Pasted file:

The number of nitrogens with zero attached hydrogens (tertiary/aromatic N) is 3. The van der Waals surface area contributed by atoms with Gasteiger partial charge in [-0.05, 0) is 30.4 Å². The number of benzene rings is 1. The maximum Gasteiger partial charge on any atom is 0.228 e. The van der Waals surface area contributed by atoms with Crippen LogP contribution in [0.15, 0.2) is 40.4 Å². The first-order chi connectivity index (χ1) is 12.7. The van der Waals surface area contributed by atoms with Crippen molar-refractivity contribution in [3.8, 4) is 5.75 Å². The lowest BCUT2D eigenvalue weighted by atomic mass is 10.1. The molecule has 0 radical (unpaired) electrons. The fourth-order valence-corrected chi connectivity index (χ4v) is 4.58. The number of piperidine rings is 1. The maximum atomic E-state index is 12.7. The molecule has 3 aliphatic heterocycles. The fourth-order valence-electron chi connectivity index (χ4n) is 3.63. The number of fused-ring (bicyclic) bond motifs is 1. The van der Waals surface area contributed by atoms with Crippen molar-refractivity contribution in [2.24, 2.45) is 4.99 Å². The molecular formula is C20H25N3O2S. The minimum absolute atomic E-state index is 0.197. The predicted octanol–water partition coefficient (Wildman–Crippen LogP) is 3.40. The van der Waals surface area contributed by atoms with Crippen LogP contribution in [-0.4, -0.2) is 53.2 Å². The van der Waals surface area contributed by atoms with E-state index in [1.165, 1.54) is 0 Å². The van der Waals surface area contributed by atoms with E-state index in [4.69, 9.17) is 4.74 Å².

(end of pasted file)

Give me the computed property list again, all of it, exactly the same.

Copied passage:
The number of nitrogens with zero attached hydrogens (tertiary/aromatic N) is 3. The van der Waals surface area contributed by atoms with Gasteiger partial charge in [-0.05, 0) is 30.4 Å². The number of benzene rings is 1. The maximum Gasteiger partial charge on any atom is 0.228 e. The van der Waals surface area contributed by atoms with Crippen LogP contribution in [0.15, 0.2) is 40.4 Å². The first-order chi connectivity index (χ1) is 12.7. The van der Waals surface area contributed by atoms with Crippen molar-refractivity contribution in [3.8, 4) is 5.75 Å². The lowest BCUT2D eigenvalue weighted by atomic mass is 10.1. The molecule has 0 radical (unpaired) electrons. The fourth-order valence-corrected chi connectivity index (χ4v) is 4.58. The number of piperidine rings is 1. The maximum atomic E-state index is 12.7. The molecule has 3 aliphatic heterocycles. The fourth-order valence-electron chi connectivity index (χ4n) is 3.63. The number of fused-ring (bicyclic) bond motifs is 1. The van der Waals surface area contributed by atoms with Crippen molar-refractivity contribution in [2.24, 2.45) is 4.99 Å². The molecular formula is C20H25N3O2S. The minimum absolute atomic E-state index is 0.197. The predicted octanol–water partition coefficient (Wildman–Crippen LogP) is 3.40. The van der Waals surface area contributed by atoms with Crippen LogP contribution in [-0.4, -0.2) is 53.2 Å². The van der Waals surface area contributed by atoms with E-state index in [1.165, 1.54) is 0 Å². The van der Waals surface area contributed by atoms with E-state index in [4.69, 9.17) is 4.74 Å².